There may be a conflagration to come but Ernie Els and Ian Woosnam both provided signs that the golf in the Gulf is so far proceeding normally. Els, who has yet to finish below second in a strokeplay tournament this year, took the lead in the second round of the Dubai Desert Classic with a 10-foot putt at the 14th hole at the Emirates.
That the South African went into the water at the 18th and finished with his first bogey in two days meant he merely shared the lead with England's David Lynn, Scotland's Alastair Forsyth and Mikko Ilonen, from Finland, at 10 under par. Woosnam and Thomas Bjorn were one stroke adrift.
While Lynn picked up three shots on the closing two holes with a birdie and an eagle, Ilonen also went in the water at the 18th. Els faced a four-iron shot from 215 yards for his second at the last but it just came up short.
"I just didn't quite get it," Els said. "It was not a good swing." But until the Open champion was informed this was his first dropped shot of the week he had no idea, which says much for his stress-free state of mind.
It was a particularly good morning, in glorious weather, for Woosnam, who bounced off a hospitality tent on the way to getting a birdie on the 18th (his ninth) and then ended his round of 66 with birdies at the eighth and ninth. If this gives the impression there was little margin for the 45-year-old Welshman to have a moan then it is erroneous. By the time he had built up a head of steam yesterday, he had a good point about the direction the game is taking under the influence of modern equipment.
"The whole game is changing," he said. "There doesn't seem to be any finesse any more, cutting or hooking one against the wind, hitting one in low. It's just hit it as hard as you can, then hit the next one as hard as you can, even if it's a seven-iron from 180 yards.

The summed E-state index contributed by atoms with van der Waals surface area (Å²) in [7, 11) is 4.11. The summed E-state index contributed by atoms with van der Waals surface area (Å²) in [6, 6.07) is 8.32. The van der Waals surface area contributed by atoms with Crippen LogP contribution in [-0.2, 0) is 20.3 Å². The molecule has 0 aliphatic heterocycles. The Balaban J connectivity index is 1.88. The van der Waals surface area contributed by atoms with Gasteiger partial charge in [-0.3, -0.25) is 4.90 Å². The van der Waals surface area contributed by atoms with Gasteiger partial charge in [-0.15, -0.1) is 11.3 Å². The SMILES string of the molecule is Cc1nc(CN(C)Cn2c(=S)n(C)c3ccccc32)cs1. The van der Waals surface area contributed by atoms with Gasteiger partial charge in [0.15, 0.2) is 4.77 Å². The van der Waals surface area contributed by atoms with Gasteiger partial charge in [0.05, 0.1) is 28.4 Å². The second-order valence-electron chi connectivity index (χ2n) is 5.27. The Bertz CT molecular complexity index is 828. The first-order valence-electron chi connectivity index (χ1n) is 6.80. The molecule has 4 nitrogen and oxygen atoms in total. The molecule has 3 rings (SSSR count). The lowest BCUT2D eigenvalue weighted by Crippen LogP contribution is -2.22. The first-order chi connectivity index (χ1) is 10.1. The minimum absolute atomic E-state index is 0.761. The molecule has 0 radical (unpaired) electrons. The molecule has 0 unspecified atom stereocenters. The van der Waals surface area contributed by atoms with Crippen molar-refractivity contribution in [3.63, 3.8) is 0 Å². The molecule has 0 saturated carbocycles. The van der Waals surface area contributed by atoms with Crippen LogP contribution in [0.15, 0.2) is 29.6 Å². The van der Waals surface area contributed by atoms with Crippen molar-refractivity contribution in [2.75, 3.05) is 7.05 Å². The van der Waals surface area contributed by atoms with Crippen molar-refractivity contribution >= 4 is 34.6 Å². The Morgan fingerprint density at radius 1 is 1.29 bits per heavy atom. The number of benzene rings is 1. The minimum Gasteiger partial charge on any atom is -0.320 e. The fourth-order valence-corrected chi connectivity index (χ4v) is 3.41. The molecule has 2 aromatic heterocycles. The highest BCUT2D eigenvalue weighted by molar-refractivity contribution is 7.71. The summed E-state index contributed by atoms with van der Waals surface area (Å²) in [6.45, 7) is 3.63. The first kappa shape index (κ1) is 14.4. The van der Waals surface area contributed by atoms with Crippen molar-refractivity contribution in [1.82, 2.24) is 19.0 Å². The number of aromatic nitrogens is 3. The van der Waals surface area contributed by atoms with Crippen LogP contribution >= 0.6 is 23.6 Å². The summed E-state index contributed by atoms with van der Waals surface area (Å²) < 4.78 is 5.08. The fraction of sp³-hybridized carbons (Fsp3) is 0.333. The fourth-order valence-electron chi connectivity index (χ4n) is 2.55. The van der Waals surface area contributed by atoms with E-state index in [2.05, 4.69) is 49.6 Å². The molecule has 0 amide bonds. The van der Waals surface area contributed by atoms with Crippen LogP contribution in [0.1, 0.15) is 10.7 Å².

"The game to me is gone. I don't like it any more. It's not fun. These new balls are great and go a long way but there doesn't seem to be any shape to them. It's not enjoyable. It's just hit and blast."
Woosnam reckons the balls used by the pros have become too hard. Ironically, his round was helped by using a driver pinched from Bjorn's bag the previous afternoon. He was looking for a bit of extra length to help him at Augusta, which was lengthened last year.
Several players have spoken out in a similar way, as Els has, too. But Bjorn said: "The longer hitters have benefited most but you still need to have the whole package." Woods and Els both have that.
Dubai Desert Classic (Emirates Club, Dubai, UAE) Leading second-round scores (GB or Irl unless stated): 134 M Ilonen (Fin) 67 67; D Lynn 68 66; E Els (SA) 66 68; A Forsyth 65 69. 135 T Bjorn (Den) 69 66; I Woosnam 69 66. 136 S Struver (Ger) 67 69; I Garbutt 73 63; G Owen 67 69; N Dougherty 67 69. 137 M A Jimenez (Sp) 68 69; Kevin Na (S Kor) 68 68. 138 T Jaidee (Thai) 70 68; P Price 71 67; I Poulter 68 70; J Donaldson 67 71; T Dier (Ger) 69 69; M Lundberg (Swe) 69 69; S Katayama (Japan) 70 68. Selected: 139 D Clarke 70 69; T Immelman (SA) 71 68; R Bland 72 67. 141 P McGinley 72 69; P Broadhurst 71 70. 142 Paul Lawrie 70 72.
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